An exploration of the physical frontiers that define race in America

Wide swath of opinion on Oakland’s ongoing transformation

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An early Occupy Oakland meeting held on October 27,2011 (Photo Credit: Hartford & Strong via Creative Commons License)

The Occupy Wall Street movement began in September 2011 in New York City, and gained nationwide and worldwide support over the following months. As a UC Berkeley student, I had a front row seat to one of the movement’s active branches. Weekly Occupy protests took hold of our campus and a row of tents lined our famous Sproul Plaza.

Berkeley may be known for being radical, but the real Occupy action took place just a few miles down Piedmont Avenue in the city of Oakland. This past summer, Jonathan Mahler of The New York Times chronicled Oakland’s position as the final frontier of the Occupy movement. Occupy Oakland raged on well into the summer, with pockets of both organized and organic protest popping up all over the city long after the movement had died in New York and Berkeley.

But why did the movement take such strong hold in Oakland? Mahler suggests that Oakland’s ongoing economic transformation may have had a role to play:

Maybe because Occupy Oakland, whether its leaders have articulated it or not, isn’t a protest against what Oakland is, but rather what it’s in danger of becoming. Oakland may be broke, but all of the wealth being generated in its immediate vicinity needs someplace to go, and some of that wealth is already beginning to find its way to Oakland, to a place that has long been the catch basin of America’s radical energies and personalities.

This passage hints at the notion of gentrification, in which rebuilding spurs the movement of affluent people to formerly dilapidated environments, often displacing poorer tenants. Mahler’s article paints the picture of an Oakland, once a hotbed of free-spirited radicalism, that will be unable to stave off capitalistic development:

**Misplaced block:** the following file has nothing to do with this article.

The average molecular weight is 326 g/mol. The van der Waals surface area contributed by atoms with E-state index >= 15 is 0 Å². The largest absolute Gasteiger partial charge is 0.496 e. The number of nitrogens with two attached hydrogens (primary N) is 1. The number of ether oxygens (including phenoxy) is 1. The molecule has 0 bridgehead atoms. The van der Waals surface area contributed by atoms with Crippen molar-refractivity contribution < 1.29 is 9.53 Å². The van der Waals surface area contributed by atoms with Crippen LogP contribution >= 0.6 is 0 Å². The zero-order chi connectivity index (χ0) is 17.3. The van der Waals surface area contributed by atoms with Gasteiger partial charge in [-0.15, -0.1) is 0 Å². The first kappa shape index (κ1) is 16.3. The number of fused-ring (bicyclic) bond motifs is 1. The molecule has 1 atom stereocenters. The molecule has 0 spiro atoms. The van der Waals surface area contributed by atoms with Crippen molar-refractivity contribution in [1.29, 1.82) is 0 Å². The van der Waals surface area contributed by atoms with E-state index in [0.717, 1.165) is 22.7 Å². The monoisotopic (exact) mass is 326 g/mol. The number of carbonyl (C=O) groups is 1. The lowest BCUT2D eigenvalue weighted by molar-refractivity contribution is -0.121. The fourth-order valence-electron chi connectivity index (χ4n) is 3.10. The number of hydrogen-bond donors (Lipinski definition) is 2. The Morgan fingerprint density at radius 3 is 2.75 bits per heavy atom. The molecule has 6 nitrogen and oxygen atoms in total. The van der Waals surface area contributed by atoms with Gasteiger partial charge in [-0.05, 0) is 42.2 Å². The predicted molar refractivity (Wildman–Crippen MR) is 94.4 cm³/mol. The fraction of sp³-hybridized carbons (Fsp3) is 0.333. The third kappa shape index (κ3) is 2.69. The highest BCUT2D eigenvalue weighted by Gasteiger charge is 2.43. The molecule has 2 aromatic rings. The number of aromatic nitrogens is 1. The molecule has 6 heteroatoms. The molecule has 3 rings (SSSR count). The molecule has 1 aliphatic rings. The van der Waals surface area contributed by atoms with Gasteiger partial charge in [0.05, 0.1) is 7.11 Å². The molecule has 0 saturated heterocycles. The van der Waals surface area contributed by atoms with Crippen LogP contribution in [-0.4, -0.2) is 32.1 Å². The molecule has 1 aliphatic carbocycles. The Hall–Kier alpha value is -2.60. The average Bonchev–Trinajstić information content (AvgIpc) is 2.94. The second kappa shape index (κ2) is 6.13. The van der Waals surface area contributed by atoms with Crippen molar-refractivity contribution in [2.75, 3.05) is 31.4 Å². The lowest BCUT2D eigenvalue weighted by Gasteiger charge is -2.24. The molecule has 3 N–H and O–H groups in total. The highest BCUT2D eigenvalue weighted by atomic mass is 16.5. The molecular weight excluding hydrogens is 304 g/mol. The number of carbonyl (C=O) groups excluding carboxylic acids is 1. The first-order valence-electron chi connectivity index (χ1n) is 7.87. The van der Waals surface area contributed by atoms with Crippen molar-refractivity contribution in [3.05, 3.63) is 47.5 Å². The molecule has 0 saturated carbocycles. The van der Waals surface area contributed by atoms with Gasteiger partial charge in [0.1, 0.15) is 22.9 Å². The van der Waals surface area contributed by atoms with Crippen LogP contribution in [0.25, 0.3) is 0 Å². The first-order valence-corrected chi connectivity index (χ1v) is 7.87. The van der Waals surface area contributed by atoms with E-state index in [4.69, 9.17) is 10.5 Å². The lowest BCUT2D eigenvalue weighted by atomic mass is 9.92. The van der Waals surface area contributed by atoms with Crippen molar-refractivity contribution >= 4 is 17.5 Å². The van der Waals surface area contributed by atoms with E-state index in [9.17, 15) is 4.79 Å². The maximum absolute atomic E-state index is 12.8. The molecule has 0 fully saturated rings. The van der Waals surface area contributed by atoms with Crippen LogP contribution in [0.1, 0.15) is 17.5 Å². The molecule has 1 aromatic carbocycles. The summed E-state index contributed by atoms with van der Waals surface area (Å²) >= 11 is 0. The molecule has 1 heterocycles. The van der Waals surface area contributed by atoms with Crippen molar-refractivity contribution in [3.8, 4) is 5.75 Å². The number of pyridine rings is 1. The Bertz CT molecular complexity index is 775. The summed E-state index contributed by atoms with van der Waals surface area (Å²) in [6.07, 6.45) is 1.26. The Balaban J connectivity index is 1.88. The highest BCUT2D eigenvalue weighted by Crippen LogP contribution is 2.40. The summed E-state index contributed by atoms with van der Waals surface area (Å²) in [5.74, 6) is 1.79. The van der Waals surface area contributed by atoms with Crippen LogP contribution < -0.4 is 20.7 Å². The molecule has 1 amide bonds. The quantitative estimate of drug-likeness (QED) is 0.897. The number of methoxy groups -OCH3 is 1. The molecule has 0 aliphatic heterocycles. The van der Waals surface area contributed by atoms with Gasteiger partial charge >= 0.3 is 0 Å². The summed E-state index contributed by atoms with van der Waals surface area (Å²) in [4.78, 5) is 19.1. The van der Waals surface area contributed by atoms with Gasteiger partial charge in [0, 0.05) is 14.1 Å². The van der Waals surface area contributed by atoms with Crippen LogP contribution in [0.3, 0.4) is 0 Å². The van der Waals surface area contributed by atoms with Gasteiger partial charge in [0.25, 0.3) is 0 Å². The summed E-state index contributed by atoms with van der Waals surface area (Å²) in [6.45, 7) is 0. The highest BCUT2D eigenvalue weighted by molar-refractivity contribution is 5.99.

Oakland is simply too geographically well positioned and financially underexploited not to absorb the creative, professional and entrepreneurial overflow from more expensive places like San Francisco, Silicon Valley and Berkeley. And as it continues to develop its own gritty-chic cachet, there’s a good chance Oakland might become more than just a default option for some of the Bay Area’s nouveau riche.

Mahler’s well-written depiction of Oakland and his elevated platform as a New York Times writer shed significant light on the under-reported debate regarding Oakland’s economic transformation. Some brief online sleuthing unearths a wide variety of viewpoints on the nature of Oakland’s changes.

There are those who embrace Oakland’s newfound economic prosperity. Sam McManis of the Sacramento Bee described the city’s transformation glowingly in a recent article: “Art, music, fine dining and trendy shopping have sprouted like so many roses in what once was considered a weed-choked vacant lot of a city.” The rest of MacManis’ piece breaks down emerging, trendy neighborhoods in Oakland for potential tourists, offering recommendations in areas of the city that are “all reasonably safe and reflecting the character of a true, thriving neighborhood.”

In contrast, there are those who urge us to fight against Oakland’s economic change. An in-depth post on Bay of Rage, a self-described “Anti-Capitalist Clearinghouse”, an unidentified author describes Oakland’s revolutionary history and urges readers to “attack and organize against” the city’s development efforts. The post carries clear bias in its viewpoint, but also offers a glimpse at the sheer vitriol that Oakland’s change can elicit from the city’s more anti-establishment residents.

There are also those who do not believe that Oakland is changing at all. Randy Shaw, proprietor of the left-leaning online daily, suggests that Oakland has purportedly been threatened by gentrification for decades: “I’ve heard about Oakland’s imminent “gentrification” since the early 1980’s…[but] Oakland is a majority-tenant city that has laws in place to prevent the type of wholesale displacement that accompanies many gentrified communities.” Shaw believes that Oakland’s potential for economic wealth does not necessarily portend wholesale changes for the city, primarily because of the city’s progressive policy.

Even after reading the variety of opinions on Oakland’s potential for transformation, I am still having a difficult time deciding where I stand on this issue. On one hand, it is undeniable that my attitude towards Oakland has changed over the past few years. Whether it’s going to a concert at the revitalized Fox Theatre, grabbing a world-famous sandwich at Bakesale Betty, or catching a Warriors game at Oracle Arena, it is clear that Oakland’s development has drawn me, a college kid from Marin County, to the city more often than I would have expected. But it is also clear that parts of Oakland, whether protected by city law or inundated with gang violence, will likely remain impervious to the outside world. It seems as if Oakland, even under the blessing and/or curse of economic prosperity, will likely retain its quirky, hodgepodge heritage and culture.


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